Generating Growth for Your Technology Company without a Truly Distinct Differentiator November 20, 2012, by Peter Mirus, Chris Pelicano in Information Technology, Branding, Marketing
All differentiators have to be demonstrated. Some may be articulated first and demonstrated afterwards, creating emotional and intellectual resonance immediately through articulation and later confirming and deepening that resonance through demonstration. Others may be demonstrated first and articulated later, in which case typically the emotional resonance is created through the demonstration and the intellectual resonance by means of the articulation.
In industries where it is difficult to find differentiators of true distinction (including areas of information technology), common differentiators may be perceived as trite or cliché when articulated—simply because all (or most) competitors make similar claims.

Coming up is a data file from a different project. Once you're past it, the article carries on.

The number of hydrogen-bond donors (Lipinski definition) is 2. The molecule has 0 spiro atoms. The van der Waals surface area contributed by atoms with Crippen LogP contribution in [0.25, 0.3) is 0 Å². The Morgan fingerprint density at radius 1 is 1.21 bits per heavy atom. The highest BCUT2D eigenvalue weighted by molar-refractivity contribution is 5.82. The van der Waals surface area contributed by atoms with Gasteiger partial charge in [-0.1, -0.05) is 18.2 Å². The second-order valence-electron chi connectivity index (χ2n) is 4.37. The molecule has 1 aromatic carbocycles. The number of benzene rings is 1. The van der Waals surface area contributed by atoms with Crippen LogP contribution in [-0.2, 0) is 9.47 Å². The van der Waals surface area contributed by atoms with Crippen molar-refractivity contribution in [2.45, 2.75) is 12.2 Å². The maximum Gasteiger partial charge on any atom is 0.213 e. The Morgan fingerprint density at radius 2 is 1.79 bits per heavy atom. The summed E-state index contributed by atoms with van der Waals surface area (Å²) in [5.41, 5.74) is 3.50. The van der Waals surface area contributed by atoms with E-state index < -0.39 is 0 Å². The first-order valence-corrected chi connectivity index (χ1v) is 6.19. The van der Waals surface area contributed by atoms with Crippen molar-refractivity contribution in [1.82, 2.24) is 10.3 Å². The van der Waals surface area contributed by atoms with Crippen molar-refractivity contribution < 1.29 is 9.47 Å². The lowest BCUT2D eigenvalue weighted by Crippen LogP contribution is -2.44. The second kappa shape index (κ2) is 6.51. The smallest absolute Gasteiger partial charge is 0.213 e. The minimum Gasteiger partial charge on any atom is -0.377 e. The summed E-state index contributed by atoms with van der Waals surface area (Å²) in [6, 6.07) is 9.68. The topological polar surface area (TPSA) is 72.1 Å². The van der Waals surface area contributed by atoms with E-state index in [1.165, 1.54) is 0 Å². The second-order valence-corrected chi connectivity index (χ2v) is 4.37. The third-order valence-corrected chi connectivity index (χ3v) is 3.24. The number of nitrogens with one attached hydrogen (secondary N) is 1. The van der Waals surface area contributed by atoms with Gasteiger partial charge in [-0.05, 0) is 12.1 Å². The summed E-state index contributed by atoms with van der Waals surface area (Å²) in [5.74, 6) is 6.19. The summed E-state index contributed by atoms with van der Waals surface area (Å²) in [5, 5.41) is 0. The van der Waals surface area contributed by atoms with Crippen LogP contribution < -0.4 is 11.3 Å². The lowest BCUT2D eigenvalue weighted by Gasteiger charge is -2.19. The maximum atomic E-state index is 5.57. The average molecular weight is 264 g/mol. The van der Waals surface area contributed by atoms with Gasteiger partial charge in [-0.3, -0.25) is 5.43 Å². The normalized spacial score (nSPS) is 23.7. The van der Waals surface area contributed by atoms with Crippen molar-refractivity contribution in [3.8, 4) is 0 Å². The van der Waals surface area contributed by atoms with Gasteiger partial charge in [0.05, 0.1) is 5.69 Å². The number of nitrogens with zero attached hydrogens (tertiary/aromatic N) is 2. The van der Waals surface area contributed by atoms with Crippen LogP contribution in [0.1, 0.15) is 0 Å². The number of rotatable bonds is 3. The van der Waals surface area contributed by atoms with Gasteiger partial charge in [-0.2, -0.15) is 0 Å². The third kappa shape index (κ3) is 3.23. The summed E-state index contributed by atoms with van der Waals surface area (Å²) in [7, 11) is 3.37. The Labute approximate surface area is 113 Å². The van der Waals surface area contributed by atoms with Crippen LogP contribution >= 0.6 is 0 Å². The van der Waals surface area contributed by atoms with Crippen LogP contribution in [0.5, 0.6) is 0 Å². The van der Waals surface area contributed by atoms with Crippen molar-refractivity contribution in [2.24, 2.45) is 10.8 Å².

In such cases, true self-discipline is required by a company that wants to grow, because it must focus consistently on excellence in the small details—and hence become known as the company that does common things uncommonly well. This is THE true differentiator, particularly in commodity laden industries, because the world is long on talk and short on the self-discipline necessary to consistently demonstrate how the clichés (complete with the usual superlatives) are actually true in some instances.
The task of demonstrating how common things can be done uncommonly well might not be glamorous, but it is an authentic and reliable path to achieving clear differentiation in the minds of discerning audiences, and achieving the business growth that you seek.